Rolf Halden, director of the Center for Environmental Health Engineering at the Biodesign Institute at Arizona State University, says that the U.S. is "playing catchup with Europe on the drug front." His own lab studies chemicals, such as antibiotics, in wastewater, and is partnering with the city of Tempe to monitor for chemicals—including opioids—there.
Halden says that sampling wastewater at the mouth of the treatment plant is "the most convenient" way to do it. "You just go see the personnel and say, 'Give me a little.'" But time is not kind to the compounds wastewater epidemiologists want to sample. "The chemicals have traveled for a long time in the sewer pipe. Sometimes it takes eight hours [to go from toilet to treatment plant]. A lot of things can happen in eight hours...In terms of data quality, it is often more superior to move up the pipe [to] pump stations...or manhole covers," he says.
Matus says that the metabolites Biobot is measuring degrade in a matter of hours, which is another advantage of its samplers—the closer to the source they can be placed, the better data they can get.
Bajorek and Jason Wittes, pharmacy director for Wake County, emphasize that the Biobot pilot is in the proof-of-concept stage for now, meaning Biobot and city employees are learning how to best analyze, validate and present the data collected from sewage. It won't be until later that public health workers actually use the information to make decisions.
"As we find out things from law enforcement, social media, as there's different kinds of medication being used or abused, they can test for it, and to have near real-time data on that is pretty remarkable," Wittes says. "Usually you see a report and [the data in it] is already a year old." He mentions, for example, that recently, some drug abusers have begun combining opioids with Neurontin, a medication used to treat nerve pain, which enhances the high one gets from opioids. "To be able to test for that, it will tell us in real time where it's being used. That helps us because we can change resources and outreach programs to areas we might not have focused on in the past." The data could help the county decide where to deploy doses of Narcan, the drug that helps reverse an opioid overdose, or which neighborhoods public health educators and peer support specialists should focus on.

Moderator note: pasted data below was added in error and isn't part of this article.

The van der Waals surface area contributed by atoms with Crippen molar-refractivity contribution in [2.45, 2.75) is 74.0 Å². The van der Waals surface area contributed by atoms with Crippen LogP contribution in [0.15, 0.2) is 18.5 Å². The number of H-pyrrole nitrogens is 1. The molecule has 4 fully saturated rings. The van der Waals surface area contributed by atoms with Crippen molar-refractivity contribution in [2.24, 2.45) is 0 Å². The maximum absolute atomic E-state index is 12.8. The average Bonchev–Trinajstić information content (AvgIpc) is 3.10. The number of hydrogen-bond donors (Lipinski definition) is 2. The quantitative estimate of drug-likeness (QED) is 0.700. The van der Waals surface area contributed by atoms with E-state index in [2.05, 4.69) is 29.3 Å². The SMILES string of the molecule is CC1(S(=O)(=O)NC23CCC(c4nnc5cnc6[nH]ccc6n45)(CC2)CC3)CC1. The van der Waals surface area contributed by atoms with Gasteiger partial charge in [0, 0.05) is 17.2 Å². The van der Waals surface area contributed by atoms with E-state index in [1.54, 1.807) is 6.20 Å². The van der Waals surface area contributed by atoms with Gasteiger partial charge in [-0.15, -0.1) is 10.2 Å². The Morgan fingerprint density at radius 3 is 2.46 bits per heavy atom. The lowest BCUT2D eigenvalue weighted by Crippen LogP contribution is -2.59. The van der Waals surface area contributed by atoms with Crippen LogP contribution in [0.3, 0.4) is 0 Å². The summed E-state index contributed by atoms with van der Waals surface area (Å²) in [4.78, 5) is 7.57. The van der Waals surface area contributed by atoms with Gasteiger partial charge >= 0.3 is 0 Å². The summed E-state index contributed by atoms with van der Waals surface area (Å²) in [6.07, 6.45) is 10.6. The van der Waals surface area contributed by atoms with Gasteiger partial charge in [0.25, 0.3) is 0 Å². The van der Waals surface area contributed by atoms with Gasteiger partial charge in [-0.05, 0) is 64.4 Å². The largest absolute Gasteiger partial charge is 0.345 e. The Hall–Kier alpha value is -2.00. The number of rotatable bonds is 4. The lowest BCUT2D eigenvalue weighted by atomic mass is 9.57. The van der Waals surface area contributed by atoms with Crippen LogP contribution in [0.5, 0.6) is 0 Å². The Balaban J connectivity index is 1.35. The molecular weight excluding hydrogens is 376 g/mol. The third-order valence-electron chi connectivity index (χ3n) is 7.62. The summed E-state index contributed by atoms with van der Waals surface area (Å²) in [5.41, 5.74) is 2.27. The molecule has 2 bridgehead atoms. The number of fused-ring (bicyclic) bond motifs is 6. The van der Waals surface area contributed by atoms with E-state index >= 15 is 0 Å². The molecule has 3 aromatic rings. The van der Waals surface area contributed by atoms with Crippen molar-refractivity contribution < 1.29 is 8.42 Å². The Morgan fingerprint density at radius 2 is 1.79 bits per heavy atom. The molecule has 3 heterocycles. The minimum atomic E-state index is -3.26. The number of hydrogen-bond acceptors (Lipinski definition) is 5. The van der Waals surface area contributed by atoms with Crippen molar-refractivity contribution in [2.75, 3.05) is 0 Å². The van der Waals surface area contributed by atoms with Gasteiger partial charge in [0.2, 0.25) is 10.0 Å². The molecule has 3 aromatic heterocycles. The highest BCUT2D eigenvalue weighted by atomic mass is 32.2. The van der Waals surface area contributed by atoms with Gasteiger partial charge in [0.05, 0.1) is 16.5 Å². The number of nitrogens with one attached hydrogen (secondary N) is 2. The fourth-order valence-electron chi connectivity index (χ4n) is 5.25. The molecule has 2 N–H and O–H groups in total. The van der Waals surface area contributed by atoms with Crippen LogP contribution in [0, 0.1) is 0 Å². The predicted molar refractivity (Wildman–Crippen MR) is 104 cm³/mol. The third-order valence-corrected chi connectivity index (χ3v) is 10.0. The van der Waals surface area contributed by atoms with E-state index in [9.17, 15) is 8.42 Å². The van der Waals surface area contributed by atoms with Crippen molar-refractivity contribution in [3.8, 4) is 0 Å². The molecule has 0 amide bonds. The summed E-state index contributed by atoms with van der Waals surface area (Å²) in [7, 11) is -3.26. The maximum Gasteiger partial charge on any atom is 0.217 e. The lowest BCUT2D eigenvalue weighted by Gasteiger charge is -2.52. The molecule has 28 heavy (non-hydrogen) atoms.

Even better, Wittes says, is the potential that unlocks if and when Biobot or a competitor starts working in multiple cities—and Biobot says it will announce a second partner city this year, chosen from "a large list of cities that have expressed interest to work with us," Matus says. Wittes believes Biobot would be able to "help put us in contact with another health department that has a similar patient population using similar medications...[we can share] tactics of combating the issue in near-real time." Instead of waiting until a public health department presents at a conference, for example, two cities with similar demographics could connect and share ideas right away.